Useful Creativity Tip: The #1 Pitfall Artists Should Avoid

Rap moguls Dr. Dre and Jay-Z stay on top of the game by making sure they read the fine print on all contracts as artists and producers

On the blog Script the other day, I read a post posted earlier this year about protecting your work if you are a screenwriter for television. The blog post had some wonderful advice and things that I thought were helpful, not just for screenwriters, but for literary artists of all genres as well as performance artists who write songs. The take-away from the post was that you can not copyright or protect– in any way– your ideas. Ideas are not copyright-able.  Only the execution of an idea is copyright-able. And, that’s when it can get messy.

Excuse, me. That’s me singing.

As a freelance music writer who covers up and coming music artists as well as some pretty well-known names, I have an ear to the pulse a lot of time regarding the woes of artists and the reasons why it may take them some time to come out with new work. Last week I was talking to radio host Stevie Robinson,  who also manages singer Gloria Ry’ann, and I got some first-hand testimony on what a copyright mess can look like. Stevie told me that the talented vocalist, who sounds similar to the late Minnie Ripperton with a dose of contemporary panache, was surprised to find that her music and rights to it had been sold without her knowledge.

Stevie candidly shared a current hassle she is dealing with on behalf of Gloria.

“Basically,” Stevie shared, “Gloria’s album producer sold a song Gloria wrote and sung and sold the rights to the song to Tracy Lynn Jewlery.”

Huh? How does that happen?

Well, Stevie explains, there was no written contract prior to Gloria going into the studio and, since the producer had access to her originals and mixes of the song, he had his way with the music he had produced with Gloria Ry’ann. He shopped the song “Sparklin” to the popular jewlery sellers and she found out through Twitter about the transaction, according to Stevie, when a fan tweeted about the song being on the Traci Lynn website. Stevie says that he offered Gloria $2700, a portion of the $6000 he sold the song for– a song that is being sold on iTunes right now by Traci Lynn jewlery. Gloria has no rights to the song anymore and can not, as was intended, include it on her upcoming album.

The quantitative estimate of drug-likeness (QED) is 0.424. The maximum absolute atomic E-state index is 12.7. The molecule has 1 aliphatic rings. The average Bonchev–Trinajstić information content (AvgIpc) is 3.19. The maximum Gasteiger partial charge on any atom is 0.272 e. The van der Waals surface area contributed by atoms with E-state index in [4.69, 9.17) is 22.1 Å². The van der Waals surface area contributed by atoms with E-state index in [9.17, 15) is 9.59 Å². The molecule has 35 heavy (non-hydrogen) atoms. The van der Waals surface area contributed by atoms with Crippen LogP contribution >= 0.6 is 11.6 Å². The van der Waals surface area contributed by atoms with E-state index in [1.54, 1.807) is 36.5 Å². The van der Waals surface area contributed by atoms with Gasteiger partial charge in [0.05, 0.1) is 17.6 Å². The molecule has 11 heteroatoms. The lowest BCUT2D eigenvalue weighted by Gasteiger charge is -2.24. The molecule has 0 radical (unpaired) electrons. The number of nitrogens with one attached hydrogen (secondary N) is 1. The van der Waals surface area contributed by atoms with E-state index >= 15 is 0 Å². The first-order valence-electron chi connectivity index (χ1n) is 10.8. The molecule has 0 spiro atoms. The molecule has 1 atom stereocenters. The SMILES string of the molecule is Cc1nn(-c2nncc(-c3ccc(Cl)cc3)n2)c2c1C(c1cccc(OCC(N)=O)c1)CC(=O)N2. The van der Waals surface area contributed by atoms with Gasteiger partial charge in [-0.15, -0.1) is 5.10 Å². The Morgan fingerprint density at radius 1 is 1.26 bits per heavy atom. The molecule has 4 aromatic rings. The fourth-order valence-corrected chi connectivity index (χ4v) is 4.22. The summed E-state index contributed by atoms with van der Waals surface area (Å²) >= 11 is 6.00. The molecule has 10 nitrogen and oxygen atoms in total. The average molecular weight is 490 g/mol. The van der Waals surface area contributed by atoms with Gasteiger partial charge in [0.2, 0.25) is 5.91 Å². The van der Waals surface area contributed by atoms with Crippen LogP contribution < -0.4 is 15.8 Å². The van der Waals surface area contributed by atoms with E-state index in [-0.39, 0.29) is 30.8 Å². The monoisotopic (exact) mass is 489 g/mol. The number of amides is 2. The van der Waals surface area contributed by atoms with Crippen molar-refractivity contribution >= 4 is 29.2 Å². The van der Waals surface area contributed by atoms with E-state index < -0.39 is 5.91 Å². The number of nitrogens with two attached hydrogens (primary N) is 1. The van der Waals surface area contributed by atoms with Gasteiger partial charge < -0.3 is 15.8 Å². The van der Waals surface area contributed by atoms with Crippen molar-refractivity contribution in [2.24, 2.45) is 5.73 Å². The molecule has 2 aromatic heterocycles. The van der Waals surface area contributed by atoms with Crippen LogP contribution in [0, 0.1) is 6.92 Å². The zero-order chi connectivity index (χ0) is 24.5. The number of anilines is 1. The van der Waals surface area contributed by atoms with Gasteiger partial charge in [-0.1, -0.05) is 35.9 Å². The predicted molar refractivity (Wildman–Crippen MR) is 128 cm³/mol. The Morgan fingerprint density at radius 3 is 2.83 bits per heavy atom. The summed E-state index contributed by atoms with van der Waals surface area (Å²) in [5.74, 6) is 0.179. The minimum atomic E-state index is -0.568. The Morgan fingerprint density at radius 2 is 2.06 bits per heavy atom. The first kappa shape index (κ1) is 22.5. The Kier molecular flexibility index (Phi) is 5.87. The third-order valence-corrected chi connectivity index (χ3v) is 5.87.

#1 PITFALL TO AVOID: Failing to Establish a Contractual Agreement

Gloria’s first mistake, Stevie admits, was that she trusted her producer Herb Middleton to do right by her, and, therefore, made assumptions about their working relationship. While this sounds common sense and naive to do otherwise, many artists fall into this category when their producer is also a friend or someone they are used to typically working with in a free-flow, organic atmosphere that isn’t formalized with contracts or rules.

But, if you are on a plan to market your outputs for sale, you have to move away from this mentality.

If you are a singer, a contract is mandatory before crafting tracks in the studio, especially if you are having your original songs produced. As a writer, while an email exchange can develop a paper trail between you and an editor or proofreader, giving proof that you are the original author of a work in question, a contract may be helpful as well in making it clear that the editor does not have the right to use, transmit, sell, etc. your work without your authority and direction.